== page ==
BC Chamber .gifVancouver, September 26, 2016 – The BC Chamber of Commerce is concerned about the UBCM’s resolution to oppose any provincial government involvement in cases of local government amalgamation.
“Municipal governments are autonomous bodies and should be respected as such, however we do believe that there is a role for the province to play in deciding whether amalgamation makes sense for certain jurisdictions,” said Val Litwin, BC Chamber President and CEO.
There are several examples of municipalities in B.C. that share common boundaries, creating a situation where a specific geographical area is serviced by both a municipality and regional district. Litwin says that this can lead to confusion among residents and business owners trying to access local services.
“In cases like the City of Vernon, the District Municipality of Coldstream and the bordering unincorporated areas, you run into situations where people are uncertain about which governing body is providing the services they need,” said Litwin.
“The issue becomes more troublesome when you consider how services are funded, because this situation allows for people living outside the boundaries of a municipality to still benefit from all the services, infrastructure and programs that are being paid for by those living within the municipal jurisdiction.”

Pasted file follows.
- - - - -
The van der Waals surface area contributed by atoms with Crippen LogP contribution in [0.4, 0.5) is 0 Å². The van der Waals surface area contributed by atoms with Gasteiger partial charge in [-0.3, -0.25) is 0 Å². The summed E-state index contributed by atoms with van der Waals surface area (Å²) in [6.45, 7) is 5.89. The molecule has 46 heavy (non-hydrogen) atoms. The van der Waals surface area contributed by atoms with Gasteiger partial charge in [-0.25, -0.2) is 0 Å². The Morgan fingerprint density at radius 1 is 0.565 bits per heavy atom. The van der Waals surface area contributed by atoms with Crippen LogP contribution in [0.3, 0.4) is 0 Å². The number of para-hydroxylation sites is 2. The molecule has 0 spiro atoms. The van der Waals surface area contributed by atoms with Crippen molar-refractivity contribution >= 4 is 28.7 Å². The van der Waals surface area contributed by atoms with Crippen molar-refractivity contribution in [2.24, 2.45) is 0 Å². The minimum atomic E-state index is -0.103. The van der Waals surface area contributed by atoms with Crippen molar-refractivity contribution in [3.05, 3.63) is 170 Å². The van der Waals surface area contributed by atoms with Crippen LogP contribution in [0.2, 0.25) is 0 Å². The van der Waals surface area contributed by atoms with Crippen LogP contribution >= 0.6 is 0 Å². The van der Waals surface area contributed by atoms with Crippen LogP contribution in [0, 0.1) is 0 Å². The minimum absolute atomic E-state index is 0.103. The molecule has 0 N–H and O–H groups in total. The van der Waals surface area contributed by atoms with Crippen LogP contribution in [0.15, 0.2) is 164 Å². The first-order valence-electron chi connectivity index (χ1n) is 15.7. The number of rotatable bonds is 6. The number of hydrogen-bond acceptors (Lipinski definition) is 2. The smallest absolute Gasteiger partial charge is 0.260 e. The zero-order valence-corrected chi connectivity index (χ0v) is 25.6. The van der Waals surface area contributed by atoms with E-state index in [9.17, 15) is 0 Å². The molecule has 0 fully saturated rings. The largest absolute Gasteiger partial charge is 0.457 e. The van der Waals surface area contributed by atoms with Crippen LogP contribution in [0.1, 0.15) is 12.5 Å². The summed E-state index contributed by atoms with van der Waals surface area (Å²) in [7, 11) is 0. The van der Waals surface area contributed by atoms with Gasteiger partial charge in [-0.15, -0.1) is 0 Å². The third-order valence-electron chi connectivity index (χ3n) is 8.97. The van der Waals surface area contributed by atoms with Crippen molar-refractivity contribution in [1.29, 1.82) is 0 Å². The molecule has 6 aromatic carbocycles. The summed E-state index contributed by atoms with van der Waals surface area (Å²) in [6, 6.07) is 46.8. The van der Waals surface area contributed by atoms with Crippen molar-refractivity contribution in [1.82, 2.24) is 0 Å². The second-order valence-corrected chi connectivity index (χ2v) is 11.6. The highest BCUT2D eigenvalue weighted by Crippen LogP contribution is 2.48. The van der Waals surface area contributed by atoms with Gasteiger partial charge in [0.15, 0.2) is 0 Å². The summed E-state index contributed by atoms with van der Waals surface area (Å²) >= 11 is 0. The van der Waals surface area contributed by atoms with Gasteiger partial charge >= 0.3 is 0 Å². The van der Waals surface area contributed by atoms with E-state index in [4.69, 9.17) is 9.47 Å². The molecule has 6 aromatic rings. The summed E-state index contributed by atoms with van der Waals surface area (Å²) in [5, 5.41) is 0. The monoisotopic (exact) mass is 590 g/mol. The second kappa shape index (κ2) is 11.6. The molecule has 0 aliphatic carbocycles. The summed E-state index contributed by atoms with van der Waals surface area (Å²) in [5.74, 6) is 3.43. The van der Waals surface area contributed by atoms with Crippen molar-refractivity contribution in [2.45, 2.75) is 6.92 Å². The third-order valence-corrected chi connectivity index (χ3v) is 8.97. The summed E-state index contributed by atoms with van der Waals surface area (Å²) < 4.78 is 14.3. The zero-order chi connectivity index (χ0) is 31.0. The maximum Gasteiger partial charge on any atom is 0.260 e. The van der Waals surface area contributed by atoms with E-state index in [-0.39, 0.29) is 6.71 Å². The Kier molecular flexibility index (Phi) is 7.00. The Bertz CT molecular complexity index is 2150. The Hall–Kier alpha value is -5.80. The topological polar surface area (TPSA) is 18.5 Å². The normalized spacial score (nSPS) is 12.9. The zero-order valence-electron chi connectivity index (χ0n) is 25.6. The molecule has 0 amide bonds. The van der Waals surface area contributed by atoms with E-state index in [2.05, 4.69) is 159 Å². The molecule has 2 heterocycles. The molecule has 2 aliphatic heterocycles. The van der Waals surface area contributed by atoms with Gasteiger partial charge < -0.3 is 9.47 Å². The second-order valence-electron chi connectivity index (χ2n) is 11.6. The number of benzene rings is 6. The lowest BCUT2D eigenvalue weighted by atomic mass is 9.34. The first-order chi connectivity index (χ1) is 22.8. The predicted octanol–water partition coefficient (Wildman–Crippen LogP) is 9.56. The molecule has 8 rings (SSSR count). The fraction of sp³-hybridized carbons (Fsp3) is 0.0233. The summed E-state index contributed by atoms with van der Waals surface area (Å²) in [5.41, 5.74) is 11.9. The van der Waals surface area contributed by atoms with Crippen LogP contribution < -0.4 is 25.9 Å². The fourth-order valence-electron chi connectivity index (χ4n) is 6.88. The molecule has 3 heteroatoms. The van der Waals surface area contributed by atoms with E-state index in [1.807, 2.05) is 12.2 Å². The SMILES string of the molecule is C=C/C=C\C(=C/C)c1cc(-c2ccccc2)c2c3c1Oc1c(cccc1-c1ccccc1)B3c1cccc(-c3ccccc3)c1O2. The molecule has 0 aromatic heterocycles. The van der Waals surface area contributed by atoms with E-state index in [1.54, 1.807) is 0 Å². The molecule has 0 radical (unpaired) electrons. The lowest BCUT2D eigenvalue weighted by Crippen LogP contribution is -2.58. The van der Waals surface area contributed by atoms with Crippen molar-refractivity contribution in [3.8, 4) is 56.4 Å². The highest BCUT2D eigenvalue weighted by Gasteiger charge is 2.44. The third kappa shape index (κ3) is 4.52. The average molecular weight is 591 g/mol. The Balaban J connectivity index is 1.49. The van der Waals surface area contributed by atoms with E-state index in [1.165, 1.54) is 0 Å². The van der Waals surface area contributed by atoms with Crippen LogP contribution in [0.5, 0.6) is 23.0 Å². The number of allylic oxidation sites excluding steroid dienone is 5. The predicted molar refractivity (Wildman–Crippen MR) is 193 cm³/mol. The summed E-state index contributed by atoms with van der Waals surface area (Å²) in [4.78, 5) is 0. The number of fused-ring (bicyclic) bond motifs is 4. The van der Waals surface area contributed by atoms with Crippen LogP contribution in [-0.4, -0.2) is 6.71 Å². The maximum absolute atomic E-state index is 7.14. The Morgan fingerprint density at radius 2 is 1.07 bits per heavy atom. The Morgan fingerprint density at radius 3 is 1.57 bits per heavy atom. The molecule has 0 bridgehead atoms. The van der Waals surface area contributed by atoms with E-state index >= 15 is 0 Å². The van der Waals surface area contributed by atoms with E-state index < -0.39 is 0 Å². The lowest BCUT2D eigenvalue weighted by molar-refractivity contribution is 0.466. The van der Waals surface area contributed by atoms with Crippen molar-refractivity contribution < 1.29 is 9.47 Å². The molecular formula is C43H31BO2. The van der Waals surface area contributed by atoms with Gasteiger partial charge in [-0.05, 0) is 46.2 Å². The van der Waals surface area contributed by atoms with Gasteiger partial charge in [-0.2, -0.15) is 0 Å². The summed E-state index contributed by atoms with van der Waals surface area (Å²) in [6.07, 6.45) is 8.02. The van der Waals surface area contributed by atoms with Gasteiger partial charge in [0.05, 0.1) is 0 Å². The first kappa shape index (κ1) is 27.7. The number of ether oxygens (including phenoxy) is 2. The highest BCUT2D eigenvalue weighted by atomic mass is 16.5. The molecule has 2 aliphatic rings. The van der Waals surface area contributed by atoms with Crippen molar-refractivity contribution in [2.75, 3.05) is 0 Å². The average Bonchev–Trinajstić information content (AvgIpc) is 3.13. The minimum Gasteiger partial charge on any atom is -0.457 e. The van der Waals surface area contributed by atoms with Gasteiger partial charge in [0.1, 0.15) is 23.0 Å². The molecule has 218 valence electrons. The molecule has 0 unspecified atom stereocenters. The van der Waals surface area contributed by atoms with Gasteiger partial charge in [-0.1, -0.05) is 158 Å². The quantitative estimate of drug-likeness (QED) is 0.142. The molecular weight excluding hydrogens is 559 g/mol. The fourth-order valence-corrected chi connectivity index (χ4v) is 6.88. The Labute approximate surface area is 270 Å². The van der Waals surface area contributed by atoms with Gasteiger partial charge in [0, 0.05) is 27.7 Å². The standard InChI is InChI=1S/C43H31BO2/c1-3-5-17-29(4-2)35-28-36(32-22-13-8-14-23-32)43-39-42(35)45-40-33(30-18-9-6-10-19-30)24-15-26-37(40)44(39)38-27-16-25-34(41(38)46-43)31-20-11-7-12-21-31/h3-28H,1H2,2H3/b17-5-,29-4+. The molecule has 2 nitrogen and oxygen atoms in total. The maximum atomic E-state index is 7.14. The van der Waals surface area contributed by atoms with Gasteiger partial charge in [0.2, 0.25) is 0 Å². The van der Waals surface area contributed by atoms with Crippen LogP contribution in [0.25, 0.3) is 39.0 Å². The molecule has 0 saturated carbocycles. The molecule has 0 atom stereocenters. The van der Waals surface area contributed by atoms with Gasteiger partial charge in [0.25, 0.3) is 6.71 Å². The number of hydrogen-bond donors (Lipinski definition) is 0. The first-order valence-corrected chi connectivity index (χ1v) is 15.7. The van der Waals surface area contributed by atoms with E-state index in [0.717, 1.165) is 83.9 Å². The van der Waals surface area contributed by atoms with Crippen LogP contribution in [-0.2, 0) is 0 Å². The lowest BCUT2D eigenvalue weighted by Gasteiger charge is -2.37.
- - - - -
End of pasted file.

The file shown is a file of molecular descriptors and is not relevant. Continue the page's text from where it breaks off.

The BC Chamber strongly supports the notion that the Minister responsible for a local government should have the authority, in specific situations, to initiate a regional governance review where they believe it to be in the best interest of the region, and have the ability to act on the recommended outcome of the review.
In addition, the BC Chamber is concerned about the following resolutions included in the 2016 UBCM Resolutions manual released ahead of the annual UBCM conference:

  • A request for the BC Government to call on BC Hydro and its contractors to immediately suspend all work on the Site C Dam project until the project is reviewed by the BC Utilities Commission and engages in a public hearing and consultation process.

“We share UBCM’s view that there must be adequate consultation, and in our view, Site C has already undergone significant consultation with various public and private groups,” said Val Litwin, BC Chamber President and CEO. “Time is of the essence – the cost to build will only go up the longer we wait, so we need to get moving on this project now.”

  • A call on the provincial government to implement regulatory requirements to consult local governments at the same level as First Nations on projects involving resource extraction and other industrial developments in all aspects of potential impact.

“The duty to consult and accommodate First Nations is constitutionally protected and a standard part of stakeholder consultation on resource development projects,” said Val Litwin, BC Chamber President and CEO. “If local governments were to be included in the consultation process, and furthermore, at the same level as First Nations, it injects a new level of uncertainty in an already complex environment.”
The BC Chamber is the largest and most broadly-based business organization in the province. Representing more than 125 Chambers of Commerce and 36,000 businesses of every size, sector and region of the province, the BC Chamber of Commerce is “The Voice of Business in BC.”

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For further details, please contact:
Neha Prihar
Communications Coordinator
BC Chamber of Commerce
T 604.638.8114
E nprihar@bcchamber.org